Illegal industrial discharge harming Vrishabhavathi, says ATREE study

Are heavy metals being dumped into the Vrishabhavathi river by industries on the sly? Recent findings from a year-long study involving monthly 24-hour sampling by researchers of Ashoka Trust for the Environment and Ecology (ATREE) pointed to illegal discharge from industries at night. Researchers found big peaks in heavy metal levels between midnight and early morning.

This is despite Karnataka State Pollution Control Board (KSPCB) mandating ‘red category’ industries to use effluent treatment plants and not discharge any water into external outlets.

The fact that the illegal discharge occurred at night was attributed to the elevated levels going unnoticed by KSPCB staff who usually collect samples during the day.

The researchers started by probing the nature, sources and impact of the waste water-based irrigation in the Vrishabhavathi valley.

They collected water samples from three villages downstream of Byramangala tank.

Analysis revealed contamination, particularly of heavy metals such as nickel, copper, chromium, lead and manganese, which had seeped into the soil, groundwater as well as milk and vegetables. At risk was not only to the local population, but also the urban people who would ultimately consume the food.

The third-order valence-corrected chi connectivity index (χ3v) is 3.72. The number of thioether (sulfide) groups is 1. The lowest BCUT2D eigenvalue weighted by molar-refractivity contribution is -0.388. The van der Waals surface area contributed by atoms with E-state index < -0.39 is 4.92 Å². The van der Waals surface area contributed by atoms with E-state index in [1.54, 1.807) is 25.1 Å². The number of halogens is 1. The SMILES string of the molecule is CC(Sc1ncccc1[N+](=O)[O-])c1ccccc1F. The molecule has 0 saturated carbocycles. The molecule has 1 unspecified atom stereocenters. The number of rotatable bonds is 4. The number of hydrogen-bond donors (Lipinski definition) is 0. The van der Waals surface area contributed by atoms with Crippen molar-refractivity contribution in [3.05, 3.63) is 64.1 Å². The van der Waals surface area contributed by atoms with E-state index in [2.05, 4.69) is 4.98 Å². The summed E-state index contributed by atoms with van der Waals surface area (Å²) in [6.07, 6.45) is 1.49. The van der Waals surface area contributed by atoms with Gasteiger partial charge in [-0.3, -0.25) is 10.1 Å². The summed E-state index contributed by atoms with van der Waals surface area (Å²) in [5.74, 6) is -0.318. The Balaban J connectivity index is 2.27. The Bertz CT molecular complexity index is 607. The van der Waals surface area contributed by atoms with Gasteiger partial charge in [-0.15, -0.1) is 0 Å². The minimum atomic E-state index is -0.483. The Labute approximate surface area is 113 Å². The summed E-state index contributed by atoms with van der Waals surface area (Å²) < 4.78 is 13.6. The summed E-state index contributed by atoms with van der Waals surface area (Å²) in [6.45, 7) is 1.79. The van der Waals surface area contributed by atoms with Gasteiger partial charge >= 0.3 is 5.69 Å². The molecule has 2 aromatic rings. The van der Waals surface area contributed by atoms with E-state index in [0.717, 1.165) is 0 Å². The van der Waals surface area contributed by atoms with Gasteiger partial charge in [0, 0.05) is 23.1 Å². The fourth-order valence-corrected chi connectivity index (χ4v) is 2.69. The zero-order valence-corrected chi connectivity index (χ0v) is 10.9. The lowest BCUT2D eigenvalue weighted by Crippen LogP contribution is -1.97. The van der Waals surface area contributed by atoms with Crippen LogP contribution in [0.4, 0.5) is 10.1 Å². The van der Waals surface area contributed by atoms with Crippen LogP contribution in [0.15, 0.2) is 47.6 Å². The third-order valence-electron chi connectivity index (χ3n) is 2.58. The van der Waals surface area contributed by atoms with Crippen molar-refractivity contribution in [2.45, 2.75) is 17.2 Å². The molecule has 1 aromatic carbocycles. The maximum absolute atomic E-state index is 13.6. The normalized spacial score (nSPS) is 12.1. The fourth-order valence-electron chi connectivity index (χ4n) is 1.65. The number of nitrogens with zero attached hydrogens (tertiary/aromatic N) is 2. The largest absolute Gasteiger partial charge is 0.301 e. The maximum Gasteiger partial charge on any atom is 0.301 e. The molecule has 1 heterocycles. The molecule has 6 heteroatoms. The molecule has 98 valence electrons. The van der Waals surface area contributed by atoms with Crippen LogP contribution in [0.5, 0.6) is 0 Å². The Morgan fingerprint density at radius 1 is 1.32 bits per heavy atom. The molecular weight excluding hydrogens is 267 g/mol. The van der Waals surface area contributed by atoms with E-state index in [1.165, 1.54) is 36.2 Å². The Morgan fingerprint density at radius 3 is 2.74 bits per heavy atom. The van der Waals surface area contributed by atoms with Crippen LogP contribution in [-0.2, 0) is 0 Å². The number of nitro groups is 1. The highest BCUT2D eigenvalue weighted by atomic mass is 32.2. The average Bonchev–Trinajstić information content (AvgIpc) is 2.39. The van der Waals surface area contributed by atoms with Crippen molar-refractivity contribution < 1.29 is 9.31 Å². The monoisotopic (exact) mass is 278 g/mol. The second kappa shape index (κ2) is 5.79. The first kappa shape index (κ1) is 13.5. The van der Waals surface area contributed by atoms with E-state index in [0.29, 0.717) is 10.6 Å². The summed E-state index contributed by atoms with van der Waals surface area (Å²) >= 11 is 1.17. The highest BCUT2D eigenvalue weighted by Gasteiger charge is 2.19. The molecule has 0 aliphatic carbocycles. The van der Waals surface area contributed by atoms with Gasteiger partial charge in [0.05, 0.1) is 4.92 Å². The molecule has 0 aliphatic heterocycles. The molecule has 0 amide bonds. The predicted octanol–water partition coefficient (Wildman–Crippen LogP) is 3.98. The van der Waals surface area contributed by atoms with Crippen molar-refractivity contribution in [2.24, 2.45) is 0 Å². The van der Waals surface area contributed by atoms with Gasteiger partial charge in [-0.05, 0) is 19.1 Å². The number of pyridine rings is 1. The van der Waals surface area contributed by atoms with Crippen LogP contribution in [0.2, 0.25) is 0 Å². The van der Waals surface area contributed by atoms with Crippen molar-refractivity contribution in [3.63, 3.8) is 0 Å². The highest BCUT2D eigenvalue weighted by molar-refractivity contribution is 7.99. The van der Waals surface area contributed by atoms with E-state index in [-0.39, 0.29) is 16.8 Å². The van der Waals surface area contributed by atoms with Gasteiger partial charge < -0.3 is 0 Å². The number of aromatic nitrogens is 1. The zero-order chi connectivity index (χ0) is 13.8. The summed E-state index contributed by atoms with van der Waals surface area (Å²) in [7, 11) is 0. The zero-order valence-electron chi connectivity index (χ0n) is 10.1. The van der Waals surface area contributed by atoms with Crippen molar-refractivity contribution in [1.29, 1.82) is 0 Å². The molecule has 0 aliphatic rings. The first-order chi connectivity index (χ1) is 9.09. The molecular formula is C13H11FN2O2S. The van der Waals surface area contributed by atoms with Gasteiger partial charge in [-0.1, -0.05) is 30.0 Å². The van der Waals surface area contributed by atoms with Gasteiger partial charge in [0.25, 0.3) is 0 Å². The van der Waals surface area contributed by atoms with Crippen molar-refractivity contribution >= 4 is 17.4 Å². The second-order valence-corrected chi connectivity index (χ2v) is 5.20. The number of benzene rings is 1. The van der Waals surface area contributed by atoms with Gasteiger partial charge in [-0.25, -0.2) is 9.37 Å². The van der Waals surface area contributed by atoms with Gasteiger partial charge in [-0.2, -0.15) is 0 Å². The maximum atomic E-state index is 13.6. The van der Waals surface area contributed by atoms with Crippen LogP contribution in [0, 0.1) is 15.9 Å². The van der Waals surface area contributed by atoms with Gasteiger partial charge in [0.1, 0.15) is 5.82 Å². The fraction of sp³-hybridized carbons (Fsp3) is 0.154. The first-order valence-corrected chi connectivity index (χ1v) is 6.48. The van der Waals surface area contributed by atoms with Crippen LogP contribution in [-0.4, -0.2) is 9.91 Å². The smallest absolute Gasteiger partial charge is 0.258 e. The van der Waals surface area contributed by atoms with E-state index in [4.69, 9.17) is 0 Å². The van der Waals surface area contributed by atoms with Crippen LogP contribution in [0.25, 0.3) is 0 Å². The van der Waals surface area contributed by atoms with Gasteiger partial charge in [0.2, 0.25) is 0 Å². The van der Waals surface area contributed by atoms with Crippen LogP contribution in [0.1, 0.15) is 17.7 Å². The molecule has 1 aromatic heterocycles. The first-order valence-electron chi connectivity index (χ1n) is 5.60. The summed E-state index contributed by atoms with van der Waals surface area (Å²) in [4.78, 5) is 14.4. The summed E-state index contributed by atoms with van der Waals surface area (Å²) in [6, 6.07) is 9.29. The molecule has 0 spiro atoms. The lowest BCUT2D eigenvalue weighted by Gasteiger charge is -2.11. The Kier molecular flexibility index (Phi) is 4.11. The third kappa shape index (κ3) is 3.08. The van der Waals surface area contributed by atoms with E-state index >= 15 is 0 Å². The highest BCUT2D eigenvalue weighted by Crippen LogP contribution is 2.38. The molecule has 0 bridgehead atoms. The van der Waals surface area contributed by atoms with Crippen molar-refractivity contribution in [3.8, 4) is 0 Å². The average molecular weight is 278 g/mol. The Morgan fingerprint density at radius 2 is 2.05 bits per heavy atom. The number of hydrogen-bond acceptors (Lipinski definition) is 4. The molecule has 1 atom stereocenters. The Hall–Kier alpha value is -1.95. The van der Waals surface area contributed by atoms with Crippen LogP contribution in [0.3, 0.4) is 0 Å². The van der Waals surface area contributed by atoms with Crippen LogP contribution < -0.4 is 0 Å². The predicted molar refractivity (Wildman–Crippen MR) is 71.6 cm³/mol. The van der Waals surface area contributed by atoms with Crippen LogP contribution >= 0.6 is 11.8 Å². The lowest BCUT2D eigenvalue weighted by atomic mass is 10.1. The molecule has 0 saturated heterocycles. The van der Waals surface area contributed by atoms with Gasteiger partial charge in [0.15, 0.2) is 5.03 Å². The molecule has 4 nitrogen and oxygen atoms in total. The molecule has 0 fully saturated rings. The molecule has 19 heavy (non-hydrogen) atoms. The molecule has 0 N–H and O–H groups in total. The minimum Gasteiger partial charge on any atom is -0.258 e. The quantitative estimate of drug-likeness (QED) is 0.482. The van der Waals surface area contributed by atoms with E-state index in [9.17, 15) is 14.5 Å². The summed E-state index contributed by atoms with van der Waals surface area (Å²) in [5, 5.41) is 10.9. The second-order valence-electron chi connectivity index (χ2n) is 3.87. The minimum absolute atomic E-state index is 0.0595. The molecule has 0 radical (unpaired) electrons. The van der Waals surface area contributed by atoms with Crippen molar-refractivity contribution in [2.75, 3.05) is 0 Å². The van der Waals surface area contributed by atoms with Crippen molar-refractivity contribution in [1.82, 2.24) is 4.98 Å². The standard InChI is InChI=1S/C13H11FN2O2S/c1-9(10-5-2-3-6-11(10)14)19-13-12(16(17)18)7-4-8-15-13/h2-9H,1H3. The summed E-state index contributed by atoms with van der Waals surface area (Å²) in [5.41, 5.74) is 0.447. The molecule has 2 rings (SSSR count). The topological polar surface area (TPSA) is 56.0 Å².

The researchers also found that farmers had shifted from cultivating ragi and maize to corn and fodder for the dairy industry.

Monitoring the Peenya stream at multiple points and mapping potentially polluting industries and facilities not listed in the KSPCB database revealed that at least 50 per cent of the heavy metal loads were coming from the Peenya Industrial Area and other designated industrial areas nearby. However, Venkatesh D.T., immediate past president of Peenya Industries’ Association, said the allegations were false as all effluents were being treated and used by the industries. “We are also in the process of setting up a common effluent treatment plant to cater to 250 to 300 units. We also have a water task force,” he said.

KSPCB Chairman Lakshman said though there had been instances of illegal effluent discharge, that was about four years ago. “We have asked our field assistants to conduct random checks at night as well. If they are found to be violating the rules, we will close the industrial unit. We have also called the Peenya Industries’ Association on August 16 to discuss the issue,” he said.

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Printable version | Sep 19, 2021 3:56:54 AM |

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